A bird specialty store owner wrote me recently, concerned about potential tuberculosis (TB) exposure. A client’s bird had been diagnosed with "human TB" and that person had spent a lot of time with the bird. The source of the TB hadn’t been identified, and the store owner was worried about the risk that he/she had been exposed as well.

Is it really TB?

The first thing to consider in a case like this is whether TB was really present. "Human TB" is caused by Mycobacterium tuberculosis. Birds can be infected by M. tuberculosis, but are more often infected by Mycobacterium avium complex (MAC), a related group of bacteria. Based on what the store owner wrote here, it seems that M. tuberculosis was the cause of disease.

Can TB be spread from birds to people?

Probably, but the evidence is sparse. Tuberculosis can be spread from people to birds, and it’s likely it can go the opposite direction. However, close and prolonged contact is typically required for TB transmission. Human-to-bird cases tend to be birds owned by people with active TB who have close mouth-to-mouth contact with their birds (e.g. mouth-beak feeding).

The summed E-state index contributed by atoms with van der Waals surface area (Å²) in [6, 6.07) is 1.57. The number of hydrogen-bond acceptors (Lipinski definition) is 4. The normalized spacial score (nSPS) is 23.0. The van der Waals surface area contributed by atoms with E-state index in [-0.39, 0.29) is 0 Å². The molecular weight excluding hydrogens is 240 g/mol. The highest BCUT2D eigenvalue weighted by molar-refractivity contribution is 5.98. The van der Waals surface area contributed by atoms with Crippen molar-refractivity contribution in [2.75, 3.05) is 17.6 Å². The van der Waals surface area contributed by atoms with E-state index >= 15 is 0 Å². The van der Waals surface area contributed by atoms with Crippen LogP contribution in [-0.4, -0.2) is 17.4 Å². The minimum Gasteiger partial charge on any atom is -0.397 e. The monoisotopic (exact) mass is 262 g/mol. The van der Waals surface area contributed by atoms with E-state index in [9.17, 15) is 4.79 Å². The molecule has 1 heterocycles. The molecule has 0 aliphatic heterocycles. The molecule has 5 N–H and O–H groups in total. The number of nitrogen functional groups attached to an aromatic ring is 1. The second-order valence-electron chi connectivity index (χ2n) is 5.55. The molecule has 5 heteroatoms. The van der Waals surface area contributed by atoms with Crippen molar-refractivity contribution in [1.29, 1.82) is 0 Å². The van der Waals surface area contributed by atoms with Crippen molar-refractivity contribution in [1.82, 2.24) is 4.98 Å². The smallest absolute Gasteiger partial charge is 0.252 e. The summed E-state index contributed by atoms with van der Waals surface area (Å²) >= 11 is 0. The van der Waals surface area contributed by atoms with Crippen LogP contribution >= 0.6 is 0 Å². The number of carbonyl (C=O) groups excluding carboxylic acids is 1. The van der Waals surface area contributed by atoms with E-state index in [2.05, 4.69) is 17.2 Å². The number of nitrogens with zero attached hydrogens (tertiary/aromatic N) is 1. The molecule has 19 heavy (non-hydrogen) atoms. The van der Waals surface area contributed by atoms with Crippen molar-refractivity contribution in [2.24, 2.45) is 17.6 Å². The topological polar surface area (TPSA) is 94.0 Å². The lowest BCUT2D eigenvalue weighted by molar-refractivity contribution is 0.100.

What is the likelihood of transmission?

Being in the same room as a bird with TB is probably pretty low risk (just like casual contact with a person carrying TB is low risk). The risk also depends to a degree on the type of disease the bird has. If it has respiratory tract disease it is probably more likely to be shedding the bacterium in its respiratory secretions, which poses a greater risk of transmission than other forms of the disease.

Is there cause for concern?

I guess there’s always some degree of concern when it comes to TB, but I assume the likelihood of transmission of TB from the bird to the store owner is quite low. The source of TB wasn’t known, but most likely the bird was infected by its owner, and if so, being around the bird’s owner is probably as (or more) risky.

(click image for source)